I find that of late I have been using the phrase Can you Please with increasing frequency, ie. Can you please have a bit more common sense / Can you please stop stealing my blueberries / Can you please.. stop jumping on the bed. Mostly used in conjunction with exasperation and my sisters. Recently though, I got to experience a bit of what it feels like to be on the receiving end of the Can You Please.
Over the weekend, I dropped by the NSCS x Ogilvy Cybershock exhibition going on at Suntec City – it’s basically this giant Lego City built from over 160,000 lego bricks, which is quite trippy if you think about it. It’s part of the Lets Stand Together SG campaign on educating the public re: national security, so besides the kids in the general vicinity going absolutely batshit over the lego bricks, you could actually control bits of the city by playing some games on these computer terminals around the area. It was actually quite hilarious because everytime you answered something wrong, the entire bit of that city you’re controlling turns red (did i mention these lego bricks light up???) and hackers basically take over your city and you have failed as a citizen and everyone around you gives you these ridiculously disappointed looks. Okay, just me. For fun.
You can play the Cybershock game here.
Anyway, I got asked all these questions which basically made me very ashamed of myself.. I’ve known these girls from the Ogilvy PR team for quite awhile now, the longest being Sam – I first worked with her back when I was eighteen over this C3A project where I did a semi-fictional piece pretending to be an old woman and going to a bar. I had to wear this age suit simulator thing. It was all very terrifying and also gives you an idea of what they like putting me through.
When I got to the exhibition, Sam got pretty excited bringing me around and showing me all the lego bits and explaining how it works. You can win an iPad and/or USD2000 from playing the games, so there were all these grown men hanging around the terminals gunning for the 2000 bucks.. well, no judgement, cos I totally would too. Consolation prizes included premium versions of firewalls in keeping with the theme, so Sam casually asked what anivirus software I was currently using.
Me: I dont use firewall.
Sam: (incredulously) why?!
Me: Um. (getting a bit uncomfortable) I’m on a Macbook.. they dont get viruses.
And I was met by this look of horror and like, general disappointment, and I felt so ashamed of myself. NOW I KNOW HOW THE CAN YOU PLEASE FEELS. Her entire expression basically said Can you Please tell me you’re joking. Lol. Obviously I have a bit of a penchant for drama.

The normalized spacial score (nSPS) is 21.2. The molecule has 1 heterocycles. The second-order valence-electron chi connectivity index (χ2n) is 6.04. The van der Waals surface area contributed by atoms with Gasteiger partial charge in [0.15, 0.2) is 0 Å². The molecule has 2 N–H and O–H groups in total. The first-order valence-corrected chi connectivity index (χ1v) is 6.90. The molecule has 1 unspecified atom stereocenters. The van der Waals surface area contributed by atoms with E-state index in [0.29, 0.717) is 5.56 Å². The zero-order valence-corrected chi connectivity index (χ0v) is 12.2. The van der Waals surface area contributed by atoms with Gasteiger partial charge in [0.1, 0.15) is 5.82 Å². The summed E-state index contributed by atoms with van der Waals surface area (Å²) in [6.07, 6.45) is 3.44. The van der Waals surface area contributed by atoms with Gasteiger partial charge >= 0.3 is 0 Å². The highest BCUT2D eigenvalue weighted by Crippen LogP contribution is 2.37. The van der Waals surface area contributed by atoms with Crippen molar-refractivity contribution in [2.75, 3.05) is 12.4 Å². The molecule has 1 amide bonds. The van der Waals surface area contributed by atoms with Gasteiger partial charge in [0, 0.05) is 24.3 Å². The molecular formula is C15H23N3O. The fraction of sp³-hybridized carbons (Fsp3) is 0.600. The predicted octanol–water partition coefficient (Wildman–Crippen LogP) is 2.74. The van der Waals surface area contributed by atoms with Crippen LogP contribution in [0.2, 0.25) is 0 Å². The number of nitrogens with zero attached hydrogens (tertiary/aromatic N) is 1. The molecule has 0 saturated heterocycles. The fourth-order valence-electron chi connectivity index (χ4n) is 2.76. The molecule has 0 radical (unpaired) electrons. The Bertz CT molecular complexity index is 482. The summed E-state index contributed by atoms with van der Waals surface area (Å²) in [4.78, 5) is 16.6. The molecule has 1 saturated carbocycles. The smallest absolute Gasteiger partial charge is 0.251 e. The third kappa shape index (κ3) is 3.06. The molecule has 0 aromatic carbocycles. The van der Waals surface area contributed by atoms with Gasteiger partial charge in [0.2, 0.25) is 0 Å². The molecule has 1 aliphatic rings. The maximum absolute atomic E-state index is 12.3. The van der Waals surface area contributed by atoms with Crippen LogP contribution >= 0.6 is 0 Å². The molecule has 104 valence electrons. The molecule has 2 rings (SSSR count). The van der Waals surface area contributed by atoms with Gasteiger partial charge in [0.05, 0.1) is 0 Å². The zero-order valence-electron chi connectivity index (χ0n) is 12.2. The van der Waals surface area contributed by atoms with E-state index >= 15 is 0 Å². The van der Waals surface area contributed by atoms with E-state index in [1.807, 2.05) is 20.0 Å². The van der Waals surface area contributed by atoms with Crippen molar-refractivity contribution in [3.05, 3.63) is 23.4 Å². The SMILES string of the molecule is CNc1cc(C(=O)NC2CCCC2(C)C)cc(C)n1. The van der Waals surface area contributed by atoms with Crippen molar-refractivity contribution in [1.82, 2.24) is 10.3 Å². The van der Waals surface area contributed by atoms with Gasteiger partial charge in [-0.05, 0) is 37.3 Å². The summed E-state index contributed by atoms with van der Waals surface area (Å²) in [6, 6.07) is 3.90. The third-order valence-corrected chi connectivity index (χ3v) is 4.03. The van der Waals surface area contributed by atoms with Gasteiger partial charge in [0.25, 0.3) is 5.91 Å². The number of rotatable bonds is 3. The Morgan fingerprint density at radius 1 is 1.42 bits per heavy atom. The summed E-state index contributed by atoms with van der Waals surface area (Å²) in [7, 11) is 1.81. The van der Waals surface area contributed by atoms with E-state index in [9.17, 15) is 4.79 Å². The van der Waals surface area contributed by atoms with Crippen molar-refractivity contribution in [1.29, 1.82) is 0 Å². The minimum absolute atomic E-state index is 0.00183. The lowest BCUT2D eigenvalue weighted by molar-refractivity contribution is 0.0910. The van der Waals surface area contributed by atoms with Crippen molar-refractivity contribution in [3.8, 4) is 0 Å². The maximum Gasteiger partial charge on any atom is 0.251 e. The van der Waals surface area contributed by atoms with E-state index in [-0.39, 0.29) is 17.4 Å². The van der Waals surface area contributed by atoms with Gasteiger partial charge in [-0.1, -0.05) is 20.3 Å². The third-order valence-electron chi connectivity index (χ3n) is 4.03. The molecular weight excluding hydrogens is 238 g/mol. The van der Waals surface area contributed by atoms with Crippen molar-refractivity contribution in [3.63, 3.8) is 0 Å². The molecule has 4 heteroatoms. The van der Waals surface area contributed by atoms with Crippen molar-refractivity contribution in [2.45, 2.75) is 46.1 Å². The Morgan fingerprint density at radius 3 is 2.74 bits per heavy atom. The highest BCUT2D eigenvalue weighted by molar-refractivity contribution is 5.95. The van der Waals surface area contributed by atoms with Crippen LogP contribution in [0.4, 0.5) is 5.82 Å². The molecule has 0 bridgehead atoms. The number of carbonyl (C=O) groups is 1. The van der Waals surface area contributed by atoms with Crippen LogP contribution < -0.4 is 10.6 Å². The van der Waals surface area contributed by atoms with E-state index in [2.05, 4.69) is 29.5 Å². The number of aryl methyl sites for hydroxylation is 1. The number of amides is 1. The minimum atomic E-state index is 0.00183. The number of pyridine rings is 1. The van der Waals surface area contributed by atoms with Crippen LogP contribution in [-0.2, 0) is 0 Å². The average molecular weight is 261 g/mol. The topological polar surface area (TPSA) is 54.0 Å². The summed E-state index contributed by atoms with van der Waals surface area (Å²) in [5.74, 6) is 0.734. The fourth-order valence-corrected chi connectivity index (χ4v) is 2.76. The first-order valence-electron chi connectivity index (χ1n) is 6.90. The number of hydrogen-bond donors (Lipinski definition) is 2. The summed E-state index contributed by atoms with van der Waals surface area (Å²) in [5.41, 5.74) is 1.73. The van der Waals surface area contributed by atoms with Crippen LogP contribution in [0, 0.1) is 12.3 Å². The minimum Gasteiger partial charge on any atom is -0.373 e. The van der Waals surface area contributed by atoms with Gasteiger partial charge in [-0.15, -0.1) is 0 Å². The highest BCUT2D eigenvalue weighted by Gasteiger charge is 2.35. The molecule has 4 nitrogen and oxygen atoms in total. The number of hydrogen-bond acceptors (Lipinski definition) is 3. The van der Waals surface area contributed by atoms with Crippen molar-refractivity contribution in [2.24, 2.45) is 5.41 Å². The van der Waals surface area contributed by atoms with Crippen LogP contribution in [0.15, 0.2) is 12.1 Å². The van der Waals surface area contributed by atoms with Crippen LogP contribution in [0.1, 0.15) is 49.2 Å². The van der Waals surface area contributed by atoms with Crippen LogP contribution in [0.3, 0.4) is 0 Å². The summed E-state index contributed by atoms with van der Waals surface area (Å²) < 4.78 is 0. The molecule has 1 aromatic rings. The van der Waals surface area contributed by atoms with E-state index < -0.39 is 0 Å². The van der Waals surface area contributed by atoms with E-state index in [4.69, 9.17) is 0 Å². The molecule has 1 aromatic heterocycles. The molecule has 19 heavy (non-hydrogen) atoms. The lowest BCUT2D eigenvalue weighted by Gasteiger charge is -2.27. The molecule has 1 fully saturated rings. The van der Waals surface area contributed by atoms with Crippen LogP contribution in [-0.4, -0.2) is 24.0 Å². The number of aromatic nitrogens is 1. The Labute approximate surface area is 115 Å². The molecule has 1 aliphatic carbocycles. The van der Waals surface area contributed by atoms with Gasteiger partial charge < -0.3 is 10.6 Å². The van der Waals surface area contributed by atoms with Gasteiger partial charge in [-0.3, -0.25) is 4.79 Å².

Spoiler alert: Macbooks get viruses.
I think I’ve just been incredibly lucky when it comes to viruses because I’ve not done anything about firewalling my mac and it still works fine. I hope I havent just issued an open invitation for hackers to come attack my mac or anything by declaring this on the internet. But the more I thought about it, the more I realized that it’s true- as someone who chronically details bits of her life on the blog and internet in general, getting hacked is essentially my worst nightmare. I mean, what would I do if I couldn’t tell the internet about what I’m eating for lunch EVERY. SINGLE. DAY? I think I would spontaneously combust. And yet I don’t do anything like changing my passwords regularly or clearing my internet browser history or anything like that.. though I’m going to change it after this post, so don’t get any funny ideas.
Can you imagine, though, a whole street of teenagers having their instagram and tumblr and facebook accounts hacked? They’d just be coming outdoors and blinking confusedly at the sun, feeling lost because they cant tweet about the catastrophe that is telecommunication outage. Omg typing that sentence out I just started feeling a little depressed for our generation.
Anyway, in line with the whole national security theme (yes, telecommunications is part of national security so if your facebook account gets hacked or something it’s technically our national security being compromised on an individual level), the Ogilvy girls have since challenged me to The Black-out Project: A 24-hour experiment on what it feels like living hacked. This basically means I have to go one day without telecommunications to experience what it’d be like if our nation’s telecoms were hacked – it means no phones, no social media, no internet, and no freaking ATMS because technically the ATM computers connect to each other through online networks so if we’re hacked it goes down, which means if I run out of cash during the 24 hours, I’m screwed. The other options besides telcom-hacking were power/ water/ transport/ financial, but i didn’t want to go for those because it 1. means I won’t get to shower for 24 hours or something and then I’ll stink and 2. if im doing the transport-hacked challenge it means I’ll have to walk everywhere and we all know between my heels and I that shit is just not going to happen.
Of course, with all challenges, you can say no, but I didn’t want them to think I was a loser so I said yes. I’m already regretting it.
Ah well. Cameras technically don’t connect to any online stuff so I guess I’ll be photo-documenting it as usual. Get ready for a post with a million selfies soon, because, without internet access, what the hell else am I supposed to do?
Game on, girls.